The door popped open, and the nurse chirped, "Doctor will be with you any moment now."
Jennifer rolled her eyes in disgust. That's what bubbly Nurse Giggles had been telling her for an hour now. She started to ask for a blanket, a pillow, and a wake up call, but the nurse closed the door before she could utter the sarcastic words.
I should have just canceled my appointment when I found out Sylvia was out of town, she thought. Sylvia Haddad, who had been her gynecologist for the last four years, never kept her waiting this long. Today though, she was stuck with the new doctor in the office.
Apparently, the new guy who was subbing for Sylvia, a man who'd just moved here she'd been told, wasn't nearly as concerned with his patients' time. Dr. Joseph Penrose was as slow in arriving as autumn had been in chasing away the summer heat from the Metroplex. That was strike one against him.
Strike two was his last name. Penrose. Jennifer grimaced. She'd known only one other person by that name, and her experience with Matt Penrose hadn't enamored her of that particular surname.
For a moment, Jennifer allowed herself to think of the black-haired, blue-eyed king of Lake Grayson High School. She remembered the first time she'd seen the handsome senior. Zing! Love at first sight.
Unfortunately, she also remembered--quite clearly--the last time she'd seen the dirty snake. Hate at last sight! He'd turned out to be worse than all the boys she'd had to contend with since her chest had gone from flat as a board to fully-inflated in less time than it took to learn how to shave her legs without causing bodily harm.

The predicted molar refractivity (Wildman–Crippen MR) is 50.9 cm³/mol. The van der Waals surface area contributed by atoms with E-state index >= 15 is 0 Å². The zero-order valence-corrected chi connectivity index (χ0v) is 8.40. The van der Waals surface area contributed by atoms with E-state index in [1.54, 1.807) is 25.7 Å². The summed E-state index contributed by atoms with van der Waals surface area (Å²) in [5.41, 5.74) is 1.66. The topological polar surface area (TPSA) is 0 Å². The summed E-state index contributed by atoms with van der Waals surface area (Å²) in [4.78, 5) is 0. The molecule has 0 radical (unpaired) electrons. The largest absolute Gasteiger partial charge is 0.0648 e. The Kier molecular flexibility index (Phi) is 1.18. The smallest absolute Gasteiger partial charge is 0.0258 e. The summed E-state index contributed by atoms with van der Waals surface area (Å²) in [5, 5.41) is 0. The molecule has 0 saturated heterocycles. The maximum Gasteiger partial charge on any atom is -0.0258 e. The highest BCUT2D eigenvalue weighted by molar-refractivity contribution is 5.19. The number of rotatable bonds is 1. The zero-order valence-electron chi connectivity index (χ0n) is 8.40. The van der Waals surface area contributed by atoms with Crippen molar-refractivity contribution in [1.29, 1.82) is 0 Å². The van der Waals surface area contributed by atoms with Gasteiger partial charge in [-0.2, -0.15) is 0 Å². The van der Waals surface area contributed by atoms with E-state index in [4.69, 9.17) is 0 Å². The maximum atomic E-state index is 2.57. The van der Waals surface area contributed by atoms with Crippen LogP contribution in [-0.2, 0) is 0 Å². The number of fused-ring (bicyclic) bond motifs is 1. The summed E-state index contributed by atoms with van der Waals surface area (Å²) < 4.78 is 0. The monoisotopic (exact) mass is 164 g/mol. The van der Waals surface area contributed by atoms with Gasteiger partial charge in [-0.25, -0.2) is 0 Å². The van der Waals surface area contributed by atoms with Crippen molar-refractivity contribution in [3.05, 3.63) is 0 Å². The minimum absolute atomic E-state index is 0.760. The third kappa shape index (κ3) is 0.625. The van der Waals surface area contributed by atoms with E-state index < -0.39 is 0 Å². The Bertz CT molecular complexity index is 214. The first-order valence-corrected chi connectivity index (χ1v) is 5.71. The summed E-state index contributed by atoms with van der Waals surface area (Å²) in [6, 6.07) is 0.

All those high school adolescent throwbacks couldn't have said what color her hair or eyes were even if they were standing right in front of her because they never raised their eyes beyond her bustline. None of them had hurt her as deeply as Matt had.
Thank heavens that whole situation was another lifetime ago. She hadn't seen Matt Penrose since that December evening fifteen years ago. Her under-employed mom, bless her dear heart, had moved them from Michigan to St. Louis, Missouri, in search of a better job over Christmas break. It hadn't been the first time they'd moved, following opportunity, but this had been the only time that Jennifer hadn't minded. In fact, the move to St. Louis had turned out to be the best thing that had ever happened to her and her mom.
Funny, she hadn't thought about her troubled adolescence--nor her first love Matt Penrose--in ages. She tried to picture Matt as he probably looked now. Let's see, he'd be in his early thirties, she thought.